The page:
How Mass Notification Can Add RMR to Your Next Alarm Project

Mass Notification Systems (MNS) is a growing field with revenue opportunities in the corporate, healthcare and education markets.

The concept of Mass Notification Systems, or MNS for short have been around for a number of years.

Depending when you were born and where you lived, there were air raid or civil defense sirens.

These were used in London and elsewhere during World War II and during the Cold War during the 1950’s and 60’s. I well remember them being tested every month while I was in grade school.

In 1996, the Khobar Towers were attacked in Khobar, Saudi Arabia. This attack was executed by a truck that was loaded with explosives that crashed through the perimeter defenses of the building. Housed within were members of the United States Air Force 440th Wing.

Security knew that an attack was taking place, but had no real means to alert the occupants within the building, other than a room-by-room evacuation. While this was credited for saving a number of lives, 19 individuals were killed and 498 injured.

As a result of this event, the United States Air Force developed Unified Facilities Criteria 4-010- 01, DoD Minimum Antiterrorism Standard for Buildings and Unified Facilities Criteria 4-021- 01, Design and O&M: Mass Notification Systems, which addressed their immediate needs.

This was however not a consensus based standard. In 2003, the Air Force asked the NFPA to develop a standard for mass notification systems. The Standard Council of the NFPA agreed to this and the project was given to the NFPA 72 Technical Correlating Committee.

The first reference of MNS within NFPA 72 was in the 2007 edition, and is found within a new annex for that edition, Annex E Mass Notification Systems. For this edition there was no separate technical committee for these systems.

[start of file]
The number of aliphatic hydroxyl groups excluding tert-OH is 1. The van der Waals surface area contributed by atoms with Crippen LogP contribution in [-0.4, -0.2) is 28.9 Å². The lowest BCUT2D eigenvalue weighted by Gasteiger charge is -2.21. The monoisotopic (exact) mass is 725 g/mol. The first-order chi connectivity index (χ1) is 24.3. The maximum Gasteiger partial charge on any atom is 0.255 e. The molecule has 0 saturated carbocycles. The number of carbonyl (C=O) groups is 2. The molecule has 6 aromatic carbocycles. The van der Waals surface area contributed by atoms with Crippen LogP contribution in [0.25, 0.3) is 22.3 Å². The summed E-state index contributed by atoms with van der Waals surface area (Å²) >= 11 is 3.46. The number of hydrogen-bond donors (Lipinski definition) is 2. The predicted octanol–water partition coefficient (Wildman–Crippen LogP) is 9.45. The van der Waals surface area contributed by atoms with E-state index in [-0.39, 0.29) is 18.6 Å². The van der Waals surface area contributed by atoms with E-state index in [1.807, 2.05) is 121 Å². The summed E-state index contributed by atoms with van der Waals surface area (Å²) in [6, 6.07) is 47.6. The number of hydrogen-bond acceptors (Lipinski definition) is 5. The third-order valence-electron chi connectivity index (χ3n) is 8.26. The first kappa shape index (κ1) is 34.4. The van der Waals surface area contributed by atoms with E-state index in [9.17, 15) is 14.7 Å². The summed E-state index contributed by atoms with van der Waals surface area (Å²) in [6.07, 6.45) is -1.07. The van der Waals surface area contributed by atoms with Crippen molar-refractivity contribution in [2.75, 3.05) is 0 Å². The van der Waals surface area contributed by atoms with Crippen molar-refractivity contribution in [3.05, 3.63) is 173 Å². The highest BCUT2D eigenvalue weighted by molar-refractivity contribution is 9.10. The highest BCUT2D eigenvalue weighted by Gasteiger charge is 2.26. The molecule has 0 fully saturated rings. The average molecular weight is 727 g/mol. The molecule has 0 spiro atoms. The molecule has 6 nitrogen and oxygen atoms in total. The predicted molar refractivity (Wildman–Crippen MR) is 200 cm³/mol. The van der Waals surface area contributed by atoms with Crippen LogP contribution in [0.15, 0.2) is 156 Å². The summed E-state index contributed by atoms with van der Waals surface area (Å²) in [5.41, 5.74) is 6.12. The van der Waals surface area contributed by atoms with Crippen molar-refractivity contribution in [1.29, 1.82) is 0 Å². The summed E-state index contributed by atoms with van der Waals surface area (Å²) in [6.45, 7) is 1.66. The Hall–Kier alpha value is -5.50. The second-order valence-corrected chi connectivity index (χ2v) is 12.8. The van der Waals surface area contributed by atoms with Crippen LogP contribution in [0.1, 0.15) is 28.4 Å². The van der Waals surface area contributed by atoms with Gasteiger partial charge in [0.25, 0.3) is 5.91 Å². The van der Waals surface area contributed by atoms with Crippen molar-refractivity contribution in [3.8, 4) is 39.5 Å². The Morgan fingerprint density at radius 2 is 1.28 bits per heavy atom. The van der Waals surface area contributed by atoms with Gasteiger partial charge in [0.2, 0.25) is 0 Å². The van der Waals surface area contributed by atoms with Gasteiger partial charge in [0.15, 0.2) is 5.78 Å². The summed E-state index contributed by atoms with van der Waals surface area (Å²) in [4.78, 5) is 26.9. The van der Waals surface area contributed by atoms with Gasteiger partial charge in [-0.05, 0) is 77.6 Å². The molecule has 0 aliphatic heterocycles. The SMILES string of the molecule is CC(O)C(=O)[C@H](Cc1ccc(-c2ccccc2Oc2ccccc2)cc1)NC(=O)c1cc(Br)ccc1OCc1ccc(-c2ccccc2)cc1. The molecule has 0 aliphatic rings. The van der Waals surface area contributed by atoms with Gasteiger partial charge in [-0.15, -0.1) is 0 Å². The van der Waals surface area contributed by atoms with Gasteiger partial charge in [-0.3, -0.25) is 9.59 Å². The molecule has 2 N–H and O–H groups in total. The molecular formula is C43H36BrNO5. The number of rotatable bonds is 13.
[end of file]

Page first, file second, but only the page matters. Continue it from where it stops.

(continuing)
By the 2010 edition a new technical committee was formed and a new chapter, Chapter 24, Emergency Communications Systems (ECS). In addition, NFPA 72 was relabeled to The National Fire Alarm and Signaling Code.

In the 2013 and 2016 editions, enhancements were made to the chapter.

Underwriters Laboratories in 2011 released ANSI/UL 2572, Mass Notification Systems. This is a standard for the manufacturing of mass notification equipment.

Mass Notification in Vertical Markets

Originally these systems were being specified at military and government facilities. Within the United States, active shooters within a school or university began to occur. Means were then looked at on how to notify the staff and students.

Within the International Fire Code, there is now a requirement that any educational occupancy (E) of over 100 occupants have a voice evacuation system installed. Within NFPA 72, voice evacuation systems are found within Chapter 24 as Emergency Communication Systems.

While in the fire code, the intent of these systems is for more than just the alerting of a fire.

These systems are now starting to move into commercial and business occupancies. Industrial locations are asking for systems to be installed for the alerting of emergencies such as a hazardous spills or releases, severe weather, active shooter and so forth.

As a security and fire alarm contractor, you should become familiar with the requirements of these systems that your local AHJ’s may have. You should also be looking at the various products that are on the market that can be used to provide various solutions to your existing subscriber base and new prospects. In a future blog I will review the various types of MNS systems.

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About the Author


Shane Clary, Ph.D., is Security Sales & Integration’s “Fire Side Chat” columnist. He has more than 37 years of security and fire alarm industry experience. He serves on a number of NFPA technical committees, and is vice president of Codes and Standards Compliance for Pancheco, Calif.-based Bay Alarm Co.

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